In the will of Gowther Legh, of Winwick, he directs “mine executors to take yearly the whole profits of Serjeants lands to the bringing up and finding to school of William Serjeant”, now heir apparent to John Serjeant and to the relieving of his brethren and sisters.
The following is an extract taken from a pleading to the Depositions of the Duchy of Lancaster, which refers to the Newton Sergeants:-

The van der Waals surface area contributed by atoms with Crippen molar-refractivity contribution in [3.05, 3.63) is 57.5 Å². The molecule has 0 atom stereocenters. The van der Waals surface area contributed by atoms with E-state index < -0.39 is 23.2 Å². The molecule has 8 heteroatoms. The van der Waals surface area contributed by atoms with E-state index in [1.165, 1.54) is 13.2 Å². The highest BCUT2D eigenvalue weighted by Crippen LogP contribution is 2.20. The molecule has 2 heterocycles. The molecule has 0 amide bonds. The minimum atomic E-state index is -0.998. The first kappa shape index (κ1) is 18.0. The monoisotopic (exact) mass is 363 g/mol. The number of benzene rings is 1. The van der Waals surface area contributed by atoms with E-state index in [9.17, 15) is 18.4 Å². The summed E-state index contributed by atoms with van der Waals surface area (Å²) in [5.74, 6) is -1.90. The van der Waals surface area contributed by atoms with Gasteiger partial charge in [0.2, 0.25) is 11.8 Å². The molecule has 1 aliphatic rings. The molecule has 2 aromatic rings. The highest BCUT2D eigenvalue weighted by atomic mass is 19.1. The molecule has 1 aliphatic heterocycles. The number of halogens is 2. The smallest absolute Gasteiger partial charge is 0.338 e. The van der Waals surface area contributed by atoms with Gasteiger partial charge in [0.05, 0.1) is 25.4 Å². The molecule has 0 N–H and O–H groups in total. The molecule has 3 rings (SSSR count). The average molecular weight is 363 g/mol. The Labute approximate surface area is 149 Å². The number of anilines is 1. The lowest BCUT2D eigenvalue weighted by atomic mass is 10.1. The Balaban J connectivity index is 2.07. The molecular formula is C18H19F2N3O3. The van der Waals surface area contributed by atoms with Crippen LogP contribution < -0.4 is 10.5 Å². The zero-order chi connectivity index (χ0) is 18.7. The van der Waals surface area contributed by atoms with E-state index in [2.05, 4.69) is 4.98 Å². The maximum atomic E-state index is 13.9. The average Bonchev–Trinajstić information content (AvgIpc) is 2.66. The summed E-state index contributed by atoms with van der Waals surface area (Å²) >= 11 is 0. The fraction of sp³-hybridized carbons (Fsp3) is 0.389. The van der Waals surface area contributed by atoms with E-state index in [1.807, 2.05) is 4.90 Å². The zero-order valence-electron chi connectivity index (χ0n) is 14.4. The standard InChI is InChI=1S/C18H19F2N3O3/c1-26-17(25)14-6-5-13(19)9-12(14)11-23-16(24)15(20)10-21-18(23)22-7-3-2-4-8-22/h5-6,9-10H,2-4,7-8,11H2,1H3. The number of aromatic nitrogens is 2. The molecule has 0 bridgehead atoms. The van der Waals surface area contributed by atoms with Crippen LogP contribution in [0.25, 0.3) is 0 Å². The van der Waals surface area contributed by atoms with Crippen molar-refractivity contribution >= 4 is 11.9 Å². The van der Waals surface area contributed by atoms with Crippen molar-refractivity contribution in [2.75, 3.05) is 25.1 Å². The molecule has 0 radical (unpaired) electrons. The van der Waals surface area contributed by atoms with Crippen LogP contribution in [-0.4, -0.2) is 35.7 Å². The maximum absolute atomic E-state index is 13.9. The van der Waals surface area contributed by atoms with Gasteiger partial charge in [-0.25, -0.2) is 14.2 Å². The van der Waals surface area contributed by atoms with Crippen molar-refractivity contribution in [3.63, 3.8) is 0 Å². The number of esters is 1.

“In 1518, John Sale, citizen of London, complained that where one Henry Sale, late of Bedford(Leigh and Bedford) in the county of Lancaster, deceased, his brother, was siezed, in his demesne as fee of six messuages and 400 acres of land, with apputenances. IN Bedford, which he held of Thomas Boteler, Knight, by Knights service, and when the said Henry had issue, Margeret, his daughter and heir, who at the time of his death was aged 4 years, by force whereof the said Sir Thomas siezed the body of the said Margeret as his ward and entered into the premises, and being thereof possessed for the sum of £40 sterling to him paid by the plaintiff. Sir Thomas sold the wardship and marriage of Margeret, and also all the custordy of the lands to John Bothe, or Barton, and Roger Ashowe, who were put in trust by the plaintif to make the bargain to his only use. These two gentlemenn, with the consent of John Sale, the plaintiff, by an indenture dated 12th July 1518, sold to William Sereant, of Newton in Makerfield, Henry Sergeant and his wife Joan, the wardship marriage and custody of Margeret untill she attained the age of 14, they paying the plaintiff for the same the sum of 130 marks. John Sale died befor the money was paid, and a claim was made for the balance”